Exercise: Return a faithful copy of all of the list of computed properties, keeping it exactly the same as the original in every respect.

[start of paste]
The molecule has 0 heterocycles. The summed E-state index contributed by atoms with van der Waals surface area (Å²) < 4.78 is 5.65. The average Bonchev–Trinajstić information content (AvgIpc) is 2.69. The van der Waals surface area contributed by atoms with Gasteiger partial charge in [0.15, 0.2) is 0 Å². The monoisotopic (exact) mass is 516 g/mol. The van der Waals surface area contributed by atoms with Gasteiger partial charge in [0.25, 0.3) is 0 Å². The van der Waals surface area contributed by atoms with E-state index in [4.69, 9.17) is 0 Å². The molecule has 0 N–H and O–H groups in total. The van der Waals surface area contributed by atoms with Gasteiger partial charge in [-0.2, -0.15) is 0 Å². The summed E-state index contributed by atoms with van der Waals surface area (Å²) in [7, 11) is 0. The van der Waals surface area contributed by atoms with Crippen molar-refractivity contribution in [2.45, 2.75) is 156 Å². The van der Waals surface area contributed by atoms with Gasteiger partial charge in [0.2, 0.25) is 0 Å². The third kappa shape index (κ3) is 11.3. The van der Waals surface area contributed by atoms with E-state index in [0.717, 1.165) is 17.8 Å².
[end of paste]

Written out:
The molecule has 0 heterocycles. The summed E-state index contributed by atoms with van der Waals surface area (Å²) < 4.78 is 5.65. The average Bonchev–Trinajstić information content (AvgIpc) is 2.69. The van der Waals surface area contributed by atoms with Gasteiger partial charge in [0.15, 0.2) is 0 Å². The monoisotopic (exact) mass is 516 g/mol. The van der Waals surface area contributed by atoms with Gasteiger partial charge in [0.25, 0.3) is 0 Å². The van der Waals surface area contributed by atoms with E-state index in [4.69, 9.17) is 0 Å². The molecule has 0 N–H and O–H groups in total. The van der Waals surface area contributed by atoms with Gasteiger partial charge in [-0.2, -0.15) is 0 Å². The summed E-state index contributed by atoms with van der Waals surface area (Å²) in [7, 11) is 0. The van der Waals surface area contributed by atoms with Crippen molar-refractivity contribution in [2.45, 2.75) is 156 Å². The van der Waals surface area contributed by atoms with Gasteiger partial charge in [0.2, 0.25) is 0 Å². The third kappa shape index (κ3) is 11.3. The van der Waals surface area contributed by atoms with E-state index in [0.717, 1.165) is 17.8 Å².